Windows users are once again susceptible to malware attacks.
The driver vulnerability has now escalated
As we already reported, earlier this month Eclypsium, a cybersecurity firm, revealed that most of the hardware manufacturers have a flaw that allows malware to gain kernel privileges at the user level.
This means that it can gain direct access to firmware and hardware.
Now, the Complete Control attack that threatened BIOS vendors like Intel and NVIDIA affects all newer versions of Windows including 7, 8, 8.1, and Windows 10.
At the moment of the discovery, Microsoft stated that the threat is not a real danger for its OS and Windows Defender can stop any attack based on the flaw.
But the tech giant forgot to mention that only the latest Windows patches offer protection. So, Windows users who aren’t up to date are susceptible to attacks.
To combat that, Microsoft wants to blacklist any drivers that present the vulnerability through HVCI (Hypervisor-enforced Code Integrity), but this won’t solve the problem for everyone.
HVCI is only supported on devices running 7th Gen Intel CPUs or newer. Again, users who have older drivers have to uninstall the affected drivers manually or they are susceptible to the fault.
Hackers use NanoCore RAT to get acces to your system
Now, attackers have found ways to exploit the vulnerability and an updated version of Remote Access Trojan (RAT) called NanoCore RAT is lurking around.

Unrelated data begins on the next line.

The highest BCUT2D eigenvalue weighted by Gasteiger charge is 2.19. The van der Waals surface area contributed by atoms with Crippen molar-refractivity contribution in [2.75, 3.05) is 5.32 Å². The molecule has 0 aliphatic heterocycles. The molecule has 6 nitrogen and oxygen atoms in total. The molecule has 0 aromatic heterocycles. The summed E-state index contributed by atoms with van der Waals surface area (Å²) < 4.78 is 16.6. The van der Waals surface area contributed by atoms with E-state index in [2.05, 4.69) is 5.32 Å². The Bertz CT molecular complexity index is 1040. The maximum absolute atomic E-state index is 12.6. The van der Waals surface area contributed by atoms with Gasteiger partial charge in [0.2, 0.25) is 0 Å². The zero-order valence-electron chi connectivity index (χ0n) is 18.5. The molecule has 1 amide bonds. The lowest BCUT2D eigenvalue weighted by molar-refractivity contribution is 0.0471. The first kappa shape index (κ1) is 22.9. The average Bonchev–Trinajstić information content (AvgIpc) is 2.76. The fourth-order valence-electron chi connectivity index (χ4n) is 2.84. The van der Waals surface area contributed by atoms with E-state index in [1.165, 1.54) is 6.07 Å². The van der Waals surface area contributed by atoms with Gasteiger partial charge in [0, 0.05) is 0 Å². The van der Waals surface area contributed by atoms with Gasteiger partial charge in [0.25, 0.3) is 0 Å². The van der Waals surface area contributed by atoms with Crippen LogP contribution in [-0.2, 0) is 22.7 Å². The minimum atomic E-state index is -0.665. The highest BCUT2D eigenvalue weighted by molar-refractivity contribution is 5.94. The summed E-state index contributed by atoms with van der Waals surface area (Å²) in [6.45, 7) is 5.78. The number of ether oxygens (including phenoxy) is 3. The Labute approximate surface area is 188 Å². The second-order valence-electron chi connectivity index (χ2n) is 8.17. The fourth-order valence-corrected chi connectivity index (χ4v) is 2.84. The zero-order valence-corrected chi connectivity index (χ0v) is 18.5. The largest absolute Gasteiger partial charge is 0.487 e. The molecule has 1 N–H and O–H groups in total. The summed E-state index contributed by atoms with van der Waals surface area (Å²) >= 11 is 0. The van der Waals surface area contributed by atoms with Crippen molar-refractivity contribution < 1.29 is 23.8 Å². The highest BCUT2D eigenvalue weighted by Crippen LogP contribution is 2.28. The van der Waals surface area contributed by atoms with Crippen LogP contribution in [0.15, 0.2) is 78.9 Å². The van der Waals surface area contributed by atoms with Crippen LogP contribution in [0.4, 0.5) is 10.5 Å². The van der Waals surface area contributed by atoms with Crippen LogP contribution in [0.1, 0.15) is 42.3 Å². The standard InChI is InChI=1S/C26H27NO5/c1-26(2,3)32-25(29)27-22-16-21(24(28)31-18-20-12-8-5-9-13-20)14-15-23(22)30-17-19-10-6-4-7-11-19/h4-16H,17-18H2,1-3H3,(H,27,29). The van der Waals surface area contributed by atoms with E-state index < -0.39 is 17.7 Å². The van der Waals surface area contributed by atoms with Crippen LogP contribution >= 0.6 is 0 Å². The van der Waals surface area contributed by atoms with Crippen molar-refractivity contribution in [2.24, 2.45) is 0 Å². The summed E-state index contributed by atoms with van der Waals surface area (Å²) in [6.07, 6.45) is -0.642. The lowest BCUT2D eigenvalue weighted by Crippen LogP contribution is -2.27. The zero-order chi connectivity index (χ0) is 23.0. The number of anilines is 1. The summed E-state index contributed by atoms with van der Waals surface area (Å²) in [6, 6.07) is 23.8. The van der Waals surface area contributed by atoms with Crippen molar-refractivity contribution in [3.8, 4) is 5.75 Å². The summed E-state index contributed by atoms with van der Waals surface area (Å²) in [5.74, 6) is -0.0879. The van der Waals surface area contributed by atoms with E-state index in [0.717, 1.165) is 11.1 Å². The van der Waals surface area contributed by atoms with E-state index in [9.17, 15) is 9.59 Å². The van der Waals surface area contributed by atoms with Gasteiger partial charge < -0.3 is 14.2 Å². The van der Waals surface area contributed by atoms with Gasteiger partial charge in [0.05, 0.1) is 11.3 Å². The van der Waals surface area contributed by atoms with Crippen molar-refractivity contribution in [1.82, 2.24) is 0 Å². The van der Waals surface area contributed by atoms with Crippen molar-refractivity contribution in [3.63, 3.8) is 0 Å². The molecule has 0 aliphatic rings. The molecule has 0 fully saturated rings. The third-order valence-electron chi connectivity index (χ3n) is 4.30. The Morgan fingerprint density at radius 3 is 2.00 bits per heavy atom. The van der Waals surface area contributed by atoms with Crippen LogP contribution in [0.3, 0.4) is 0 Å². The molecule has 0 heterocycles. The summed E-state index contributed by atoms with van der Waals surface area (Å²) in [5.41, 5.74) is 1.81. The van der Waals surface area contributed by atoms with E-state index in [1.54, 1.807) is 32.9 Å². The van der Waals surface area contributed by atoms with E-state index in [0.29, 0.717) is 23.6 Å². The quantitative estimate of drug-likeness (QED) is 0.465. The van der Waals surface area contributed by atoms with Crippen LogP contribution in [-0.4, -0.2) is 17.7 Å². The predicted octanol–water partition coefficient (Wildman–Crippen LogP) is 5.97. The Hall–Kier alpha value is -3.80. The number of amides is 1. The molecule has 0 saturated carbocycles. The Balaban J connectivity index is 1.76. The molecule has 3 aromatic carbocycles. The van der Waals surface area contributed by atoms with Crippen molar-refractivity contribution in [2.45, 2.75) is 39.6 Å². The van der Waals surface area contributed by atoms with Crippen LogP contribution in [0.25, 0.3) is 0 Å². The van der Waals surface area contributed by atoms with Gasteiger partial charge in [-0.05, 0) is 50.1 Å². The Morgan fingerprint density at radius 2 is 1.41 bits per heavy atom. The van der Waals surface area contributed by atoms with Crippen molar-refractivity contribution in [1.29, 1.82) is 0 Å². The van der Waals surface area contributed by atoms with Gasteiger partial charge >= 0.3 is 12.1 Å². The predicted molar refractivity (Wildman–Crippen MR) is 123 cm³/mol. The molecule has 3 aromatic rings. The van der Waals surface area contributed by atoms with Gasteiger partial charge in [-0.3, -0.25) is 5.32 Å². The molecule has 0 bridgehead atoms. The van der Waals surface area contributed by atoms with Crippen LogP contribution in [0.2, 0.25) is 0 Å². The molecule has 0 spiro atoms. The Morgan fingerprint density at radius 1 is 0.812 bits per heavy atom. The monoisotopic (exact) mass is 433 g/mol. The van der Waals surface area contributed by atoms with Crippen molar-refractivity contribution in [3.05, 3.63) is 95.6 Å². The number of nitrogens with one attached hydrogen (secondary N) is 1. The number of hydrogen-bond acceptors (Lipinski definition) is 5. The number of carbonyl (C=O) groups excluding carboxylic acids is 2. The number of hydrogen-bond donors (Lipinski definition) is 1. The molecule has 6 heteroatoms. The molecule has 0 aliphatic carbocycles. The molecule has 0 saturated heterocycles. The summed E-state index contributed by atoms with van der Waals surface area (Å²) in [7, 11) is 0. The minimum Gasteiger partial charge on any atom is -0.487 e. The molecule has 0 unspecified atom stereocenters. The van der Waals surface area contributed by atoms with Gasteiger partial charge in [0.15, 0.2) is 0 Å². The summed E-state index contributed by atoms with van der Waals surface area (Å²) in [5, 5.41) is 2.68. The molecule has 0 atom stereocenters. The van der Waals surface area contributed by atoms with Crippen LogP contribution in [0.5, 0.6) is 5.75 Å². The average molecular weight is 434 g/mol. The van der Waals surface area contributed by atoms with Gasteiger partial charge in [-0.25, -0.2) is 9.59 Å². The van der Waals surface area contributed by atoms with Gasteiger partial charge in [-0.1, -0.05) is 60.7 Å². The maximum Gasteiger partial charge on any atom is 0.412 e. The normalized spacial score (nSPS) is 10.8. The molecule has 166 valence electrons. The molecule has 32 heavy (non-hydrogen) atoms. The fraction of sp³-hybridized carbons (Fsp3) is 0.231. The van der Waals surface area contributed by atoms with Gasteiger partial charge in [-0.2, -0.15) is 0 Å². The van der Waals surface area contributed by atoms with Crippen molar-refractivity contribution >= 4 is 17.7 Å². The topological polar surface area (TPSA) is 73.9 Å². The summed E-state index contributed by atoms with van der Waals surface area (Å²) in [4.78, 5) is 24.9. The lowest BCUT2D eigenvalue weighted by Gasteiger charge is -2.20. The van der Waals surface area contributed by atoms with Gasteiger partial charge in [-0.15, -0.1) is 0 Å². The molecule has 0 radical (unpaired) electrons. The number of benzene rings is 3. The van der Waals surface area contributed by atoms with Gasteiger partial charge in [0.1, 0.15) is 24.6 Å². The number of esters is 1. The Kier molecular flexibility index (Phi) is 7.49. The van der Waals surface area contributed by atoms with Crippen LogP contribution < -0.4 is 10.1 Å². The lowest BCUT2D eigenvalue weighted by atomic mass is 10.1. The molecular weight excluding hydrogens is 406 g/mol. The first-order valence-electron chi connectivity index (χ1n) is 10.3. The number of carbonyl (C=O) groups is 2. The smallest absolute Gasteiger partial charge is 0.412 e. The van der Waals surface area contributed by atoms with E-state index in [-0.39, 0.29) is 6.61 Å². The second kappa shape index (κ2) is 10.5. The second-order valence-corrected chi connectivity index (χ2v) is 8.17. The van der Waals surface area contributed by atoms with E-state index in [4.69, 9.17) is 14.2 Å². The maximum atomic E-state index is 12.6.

Fortunately, security researchers at LMNTRX Labs have already dealt with it and shared how you can detect the RAT:
- T1064 – Scripting: Scripting is commonly used by system administrators to perform routine tasks. Any anomalous execution of legitimate scripting programs, such as PowerShell or Wscript, can signal suspicious behaviour. Checking office files for macro code can also help identify scripting used by attackers. Office processes, such as winword.exe spawning instances of cmd.exe, or script applications like wscript.exe and powershell.exe, may indicate malicious activity.
- T1060 – Registry Run Keys / Startup Folder: Monitoring Registry for changes to run keys that do not correlate with known software or patch cycles, and monitoring the start folder for additions or changes, can help detect malware. Suspicious programs executing at start-up may show up as outlier processes that have not been seen before when compared against historical data. Solutions like LMNTRIX Respond, which monitors these important locations and raises alerts for any suspicious change or addition, can help detect these behaviours.
- T1193 – Spearphishing Attachment: Network Intrusion Detection systems, such as LMNTRIX Detect, can be used to detect spearphishing with malicious attachments in transit. In LMNTRIX Detect’s case, in-built detonation chambers can detect malicious attachments based on behaviour, rather than signatures. This is critical as signature-based detection often fails to protect against attackers that frequently change and update their payloads.
Be sure to stay safe by updating all your drivers and your Windows to the latest available.
If you don’t know how to do that, we’ve prepared a guide that will help you update any outdated drivers.
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